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How can I assign "pwd" (or any other command in that case) result (present working dir) to a variable which is char*?

command can be anything. Not bounded to just "pwd".


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possible duplicate of How to get the current directory in a C program? –  N 1.1 Mar 28 '11 at 1:29
You could look at using getcwd() pubs.opengroup.org/onlinepubs/009695399/functions/getcwd.html –  Gavin H Mar 28 '11 at 1:30
Aah, pwd is just an example. I want to generalize the question....my bad... –  hari Mar 28 '11 at 1:49

5 Answers 5

up vote 6 down vote accepted

Start with popen. That will let you run a command with its standard output directed to a FILE * that your parent can read. From there it's just a matter of reading its output like you would any normal file (e.g., with fgets, getchar, etc.)

Generally, however, you'd prefer to avoid running an external program for that -- you should have getcwd available, which will give the same result much more directly.

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Why not just call getcwd()? It's not part of C's standard library, but it is POSIX, and it's very widely supported.

Anyway, if pwd was just an example, have a look at popen(). That will run an external command and give you a FILE* with which to read its output.

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Thanks but "pwd" is just an example, I am looking for a generalize solution for any command. –  hari Mar 28 '11 at 1:51
You might want to read the second paragraph too. :-) –  Sherm Pendley Mar 28 '11 at 1:53
doh... thanks much. –  hari Mar 28 '11 at 2:24

There is a POSIX function, getcwd() for this - I'd use that.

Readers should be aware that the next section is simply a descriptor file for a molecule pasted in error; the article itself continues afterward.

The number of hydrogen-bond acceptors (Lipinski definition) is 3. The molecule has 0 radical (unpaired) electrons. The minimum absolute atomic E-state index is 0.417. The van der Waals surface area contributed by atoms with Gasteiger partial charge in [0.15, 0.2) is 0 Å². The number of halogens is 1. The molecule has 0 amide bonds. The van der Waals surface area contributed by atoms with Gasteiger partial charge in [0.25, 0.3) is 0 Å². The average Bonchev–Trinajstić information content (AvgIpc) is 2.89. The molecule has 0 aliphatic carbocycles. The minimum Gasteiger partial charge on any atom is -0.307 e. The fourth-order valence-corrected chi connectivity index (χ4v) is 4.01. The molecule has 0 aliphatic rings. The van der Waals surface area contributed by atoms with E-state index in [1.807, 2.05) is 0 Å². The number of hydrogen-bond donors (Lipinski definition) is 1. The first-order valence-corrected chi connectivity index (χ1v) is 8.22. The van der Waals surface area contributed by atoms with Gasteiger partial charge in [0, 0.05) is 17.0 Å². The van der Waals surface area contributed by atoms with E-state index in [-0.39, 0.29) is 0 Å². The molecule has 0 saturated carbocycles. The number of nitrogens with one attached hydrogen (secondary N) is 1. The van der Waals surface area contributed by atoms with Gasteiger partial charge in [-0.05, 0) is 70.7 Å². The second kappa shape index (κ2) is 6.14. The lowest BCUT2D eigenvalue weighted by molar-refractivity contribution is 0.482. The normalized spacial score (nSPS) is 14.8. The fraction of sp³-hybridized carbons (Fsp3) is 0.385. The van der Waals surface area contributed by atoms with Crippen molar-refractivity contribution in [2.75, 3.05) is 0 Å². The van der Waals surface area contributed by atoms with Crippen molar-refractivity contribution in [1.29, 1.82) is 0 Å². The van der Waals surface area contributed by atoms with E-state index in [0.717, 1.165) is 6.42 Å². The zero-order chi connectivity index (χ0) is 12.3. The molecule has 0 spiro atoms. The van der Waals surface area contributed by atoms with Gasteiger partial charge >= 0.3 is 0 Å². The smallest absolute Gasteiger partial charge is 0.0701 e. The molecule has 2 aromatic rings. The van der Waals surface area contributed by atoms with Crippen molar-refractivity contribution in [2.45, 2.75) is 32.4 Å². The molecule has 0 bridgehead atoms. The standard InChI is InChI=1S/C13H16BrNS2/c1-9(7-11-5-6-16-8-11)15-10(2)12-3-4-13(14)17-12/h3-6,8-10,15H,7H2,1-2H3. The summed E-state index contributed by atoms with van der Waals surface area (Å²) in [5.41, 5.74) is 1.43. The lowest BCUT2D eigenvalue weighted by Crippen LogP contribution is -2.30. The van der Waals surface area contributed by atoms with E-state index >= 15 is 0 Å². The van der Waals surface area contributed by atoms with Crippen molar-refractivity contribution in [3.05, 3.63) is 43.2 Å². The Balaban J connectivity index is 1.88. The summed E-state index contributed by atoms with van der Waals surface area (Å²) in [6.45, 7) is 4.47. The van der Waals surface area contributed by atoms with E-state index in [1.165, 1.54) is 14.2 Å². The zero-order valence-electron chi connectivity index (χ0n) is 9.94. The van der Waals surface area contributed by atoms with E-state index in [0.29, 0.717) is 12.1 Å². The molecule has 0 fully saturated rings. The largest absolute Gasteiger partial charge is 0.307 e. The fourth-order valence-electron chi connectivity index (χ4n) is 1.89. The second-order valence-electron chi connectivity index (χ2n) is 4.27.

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Thanks but "pwd" is just an example, I am looking for a generalize solution for any command. –  hari Mar 28 '11 at 1:50
#include <stdio.h>
#include <unistd.h>
#include <stdlib.h>

int main(int argc, char* argv[]) {
    char *dir;
    dir = getcwd(NULL, 0);
    printf("Current directory is: %s\n", dir);
    return 0;

I'm lazy, and like the NULL, 0 parameters, which is a GNU extension to allocate as large a buffer as necessary to hold the full pathname. (It can probably still fail, if you're buried a few hundred thousand characters deep.)

Because it is allocated for you, you need to free(3) it when you're done. I'm done with it quickly, so I free(3) it quickly, but that might not be how you need to use it.

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You can fork and use one of the execv* functions to call pwd from your C program, but getting the result of that would be messy at best.

The proper way to get the current working directory in a C program is to call char* getcwd(char* name, size_t size);

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